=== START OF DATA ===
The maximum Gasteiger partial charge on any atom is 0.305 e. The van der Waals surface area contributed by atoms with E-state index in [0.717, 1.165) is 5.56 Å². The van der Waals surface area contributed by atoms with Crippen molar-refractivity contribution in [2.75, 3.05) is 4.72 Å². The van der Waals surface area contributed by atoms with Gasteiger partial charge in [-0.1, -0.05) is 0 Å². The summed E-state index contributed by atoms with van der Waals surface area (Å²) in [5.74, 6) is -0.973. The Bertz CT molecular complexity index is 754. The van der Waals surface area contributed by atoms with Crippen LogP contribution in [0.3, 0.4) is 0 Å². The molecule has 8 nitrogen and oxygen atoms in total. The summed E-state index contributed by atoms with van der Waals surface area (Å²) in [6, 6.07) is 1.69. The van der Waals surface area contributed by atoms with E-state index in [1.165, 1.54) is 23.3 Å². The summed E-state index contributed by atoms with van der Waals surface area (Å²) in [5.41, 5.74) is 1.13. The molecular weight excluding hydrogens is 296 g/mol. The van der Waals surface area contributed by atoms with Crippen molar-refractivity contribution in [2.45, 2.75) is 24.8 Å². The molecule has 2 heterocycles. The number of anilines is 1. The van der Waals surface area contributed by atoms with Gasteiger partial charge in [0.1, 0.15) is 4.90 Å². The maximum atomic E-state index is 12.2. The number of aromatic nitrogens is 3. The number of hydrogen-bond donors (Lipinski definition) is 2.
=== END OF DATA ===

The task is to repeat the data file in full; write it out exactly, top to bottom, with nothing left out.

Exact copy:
The maximum Gasteiger partial charge on any atom is 0.305 e. The van der Waals surface area contributed by atoms with E-state index in [0.717, 1.165) is 5.56 Å². The van der Waals surface area contributed by atoms with Crippen molar-refractivity contribution in [2.75, 3.05) is 4.72 Å². The van der Waals surface area contributed by atoms with Gasteiger partial charge in [-0.1, -0.05) is 0 Å². The summed E-state index contributed by atoms with van der Waals surface area (Å²) in [5.74, 6) is -0.973. The Bertz CT molecular complexity index is 754. The van der Waals surface area contributed by atoms with Crippen LogP contribution in [0.3, 0.4) is 0 Å². The molecule has 8 nitrogen and oxygen atoms in total. The summed E-state index contributed by atoms with van der Waals surface area (Å²) in [6, 6.07) is 1.69. The van der Waals surface area contributed by atoms with E-state index in [1.165, 1.54) is 23.3 Å². The summed E-state index contributed by atoms with van der Waals surface area (Å²) in [5.41, 5.74) is 1.13. The molecular weight excluding hydrogens is 296 g/mol. The van der Waals surface area contributed by atoms with Crippen molar-refractivity contribution in [2.45, 2.75) is 24.8 Å². The molecule has 2 heterocycles. The number of anilines is 1. The van der Waals surface area contributed by atoms with Gasteiger partial charge in [0.1, 0.15) is 4.90 Å². The maximum atomic E-state index is 12.2. The number of aromatic nitrogens is 3. The number of hydrogen-bond donors (Lipinski definition) is 2.